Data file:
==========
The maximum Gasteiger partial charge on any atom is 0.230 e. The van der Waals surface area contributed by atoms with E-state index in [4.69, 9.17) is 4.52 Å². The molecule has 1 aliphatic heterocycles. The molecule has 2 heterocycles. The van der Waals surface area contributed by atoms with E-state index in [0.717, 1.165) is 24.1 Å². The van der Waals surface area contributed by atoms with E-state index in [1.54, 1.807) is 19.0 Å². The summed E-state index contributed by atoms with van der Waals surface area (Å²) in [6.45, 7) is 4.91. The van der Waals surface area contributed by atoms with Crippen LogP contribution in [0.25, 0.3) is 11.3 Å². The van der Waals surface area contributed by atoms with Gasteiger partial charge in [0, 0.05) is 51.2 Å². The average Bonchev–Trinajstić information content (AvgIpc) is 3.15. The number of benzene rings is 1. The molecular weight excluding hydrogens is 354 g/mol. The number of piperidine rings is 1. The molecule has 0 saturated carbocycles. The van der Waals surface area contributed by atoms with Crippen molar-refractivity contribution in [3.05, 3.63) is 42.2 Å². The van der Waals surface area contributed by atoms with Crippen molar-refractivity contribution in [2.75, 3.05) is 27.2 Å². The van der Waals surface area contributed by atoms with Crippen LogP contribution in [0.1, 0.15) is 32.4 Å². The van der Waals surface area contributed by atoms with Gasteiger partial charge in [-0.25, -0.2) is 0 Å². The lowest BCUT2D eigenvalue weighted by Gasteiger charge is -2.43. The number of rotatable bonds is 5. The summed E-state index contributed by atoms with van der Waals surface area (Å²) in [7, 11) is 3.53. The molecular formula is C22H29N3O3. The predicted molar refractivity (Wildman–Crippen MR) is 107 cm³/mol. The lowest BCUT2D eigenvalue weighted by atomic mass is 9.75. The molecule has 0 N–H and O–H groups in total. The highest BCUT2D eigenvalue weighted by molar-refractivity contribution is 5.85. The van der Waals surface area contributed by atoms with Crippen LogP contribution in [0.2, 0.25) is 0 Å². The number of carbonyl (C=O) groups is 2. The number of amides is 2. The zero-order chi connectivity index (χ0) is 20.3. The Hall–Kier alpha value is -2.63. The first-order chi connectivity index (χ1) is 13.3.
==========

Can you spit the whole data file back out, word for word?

The maximum Gasteiger partial charge on any atom is 0.230 e. The van der Waals surface area contributed by atoms with E-state index in [4.69, 9.17) is 4.52 Å². The molecule has 1 aliphatic heterocycles. The molecule has 2 heterocycles. The van der Waals surface area contributed by atoms with E-state index in [0.717, 1.165) is 24.1 Å². The van der Waals surface area contributed by atoms with E-state index in [1.54, 1.807) is 19.0 Å². The summed E-state index contributed by atoms with van der Waals surface area (Å²) in [6.45, 7) is 4.91. The van der Waals surface area contributed by atoms with Crippen LogP contribution in [0.25, 0.3) is 11.3 Å². The van der Waals surface area contributed by atoms with Gasteiger partial charge in [0, 0.05) is 51.2 Å². The average Bonchev–Trinajstić information content (AvgIpc) is 3.15. The number of benzene rings is 1. The molecular weight excluding hydrogens is 354 g/mol. The number of piperidine rings is 1. The molecule has 0 saturated carbocycles. The van der Waals surface area contributed by atoms with Crippen molar-refractivity contribution in [3.05, 3.63) is 42.2 Å². The van der Waals surface area contributed by atoms with Crippen molar-refractivity contribution in [2.75, 3.05) is 27.2 Å². The van der Waals surface area contributed by atoms with Crippen LogP contribution in [0.1, 0.15) is 32.4 Å². The van der Waals surface area contributed by atoms with Gasteiger partial charge in [-0.25, -0.2) is 0 Å². The lowest BCUT2D eigenvalue weighted by Gasteiger charge is -2.43. The number of rotatable bonds is 5. The summed E-state index contributed by atoms with van der Waals surface area (Å²) in [7, 11) is 3.53. The molecular formula is C22H29N3O3. The predicted molar refractivity (Wildman–Crippen MR) is 107 cm³/mol. The lowest BCUT2D eigenvalue weighted by atomic mass is 9.75. The molecule has 0 N–H and O–H groups in total. The highest BCUT2D eigenvalue weighted by molar-refractivity contribution is 5.85. The van der Waals surface area contributed by atoms with Crippen LogP contribution in [0.2, 0.25) is 0 Å². The number of carbonyl (C=O) groups is 2. The number of amides is 2. The zero-order chi connectivity index (χ0) is 20.3. The Hall–Kier alpha value is -2.63. The first-order chi connectivity index (χ1) is 13.3.